Can I just remind the Senate—and it is all very well for you to squeal, 'We don't have enough time'—as Senator Ruston and Senator Abetz correctly pointed out, we have had about 35 hours of debate on this already. This package of bills has already gone through the House of Representatives. It has already gone through the Senate. It has been considered and given scrutiny in this place. It has gone back to the House of Representatives and it is now back again. We have been up-front and said that we want to vote on this package of legislation.

Can I just remind those opposite that they are all standing here now holier than thou saying, 'Oh dear, we should retain this tax,' which we all know has not worked. But let me remind Senator Wong. Obviously, just as she forgot about the material that they took to the last federal election, she has forgotten what she has previously said on the record. On 23 February 2009, she said:

A carbon tax does not guarantee emissions reductions.

That was what she said in 2009. Then, of course, she reiterated that in an article in The Australian on 11 March 2011. She also say a carbon tax is 'not the silver bullet some people would think'. Then, of course, you have other members of the Labor Party and their views. For example, we have Nick Champion making comments to Chris Uhlmann on 11 September 2013. He said:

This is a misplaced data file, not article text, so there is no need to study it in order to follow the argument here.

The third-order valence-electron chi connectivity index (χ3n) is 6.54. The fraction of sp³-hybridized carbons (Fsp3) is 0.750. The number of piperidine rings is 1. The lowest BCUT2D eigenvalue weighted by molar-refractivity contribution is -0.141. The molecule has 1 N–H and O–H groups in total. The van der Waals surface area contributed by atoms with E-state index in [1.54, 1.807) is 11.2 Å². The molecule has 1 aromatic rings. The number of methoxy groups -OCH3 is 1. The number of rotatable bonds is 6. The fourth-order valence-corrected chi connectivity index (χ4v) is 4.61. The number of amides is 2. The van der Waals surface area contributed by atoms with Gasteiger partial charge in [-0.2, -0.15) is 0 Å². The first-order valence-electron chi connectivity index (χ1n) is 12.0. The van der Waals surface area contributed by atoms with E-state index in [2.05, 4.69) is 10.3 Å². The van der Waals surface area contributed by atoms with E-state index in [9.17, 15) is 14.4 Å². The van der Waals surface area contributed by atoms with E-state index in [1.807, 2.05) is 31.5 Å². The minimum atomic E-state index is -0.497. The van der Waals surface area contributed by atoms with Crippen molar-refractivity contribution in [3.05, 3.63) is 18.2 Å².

… I don't see why the Labor Party should necessarily stay wedded to this concept when everybody else has walked away from it in one form or another.

Then, of course, the thing that really is irritating is that anybody who dares to go against this and have a different point of view on the issue of the carbon tax is deemed an extremist—is labelled as an extremist. That would mean—it goes without saying—that all those people who then supported the coalition and our platform to abolish the carbon tax are also extremists, because they supported us.

Here we have on 23 March 2011—and we have had quite a number of these comments; I will just pick two that were made on that day—again, Nick Champion telling us that the protesters are extremists. This was backed up by Michelle Rowland also agreeing that some of these people are extreme. It reflects more on their own myopic prejudices than the views of the majority of the Australian public who voted for a repeal of the carbon tax. Can I just say that those opposite are completely out of touch and not in sync with the majority of the Australian public. Of course, the carbon tax did go up on 1 July.

Before closing, can I make some comments in relation to my own area of the Illawarra. I have spoken at length about this in the past: the impact that the carbon tax has had on an area that was dependent on steel manufacturing and on coal production. The impacts are being felt in the Illawarra due to the downturn of those industries in the Illawarra and the impact that it has had on unemployment. In the interests of allowing more people to speak, I will now conclude my remarks on this matter.

(Quorum formed)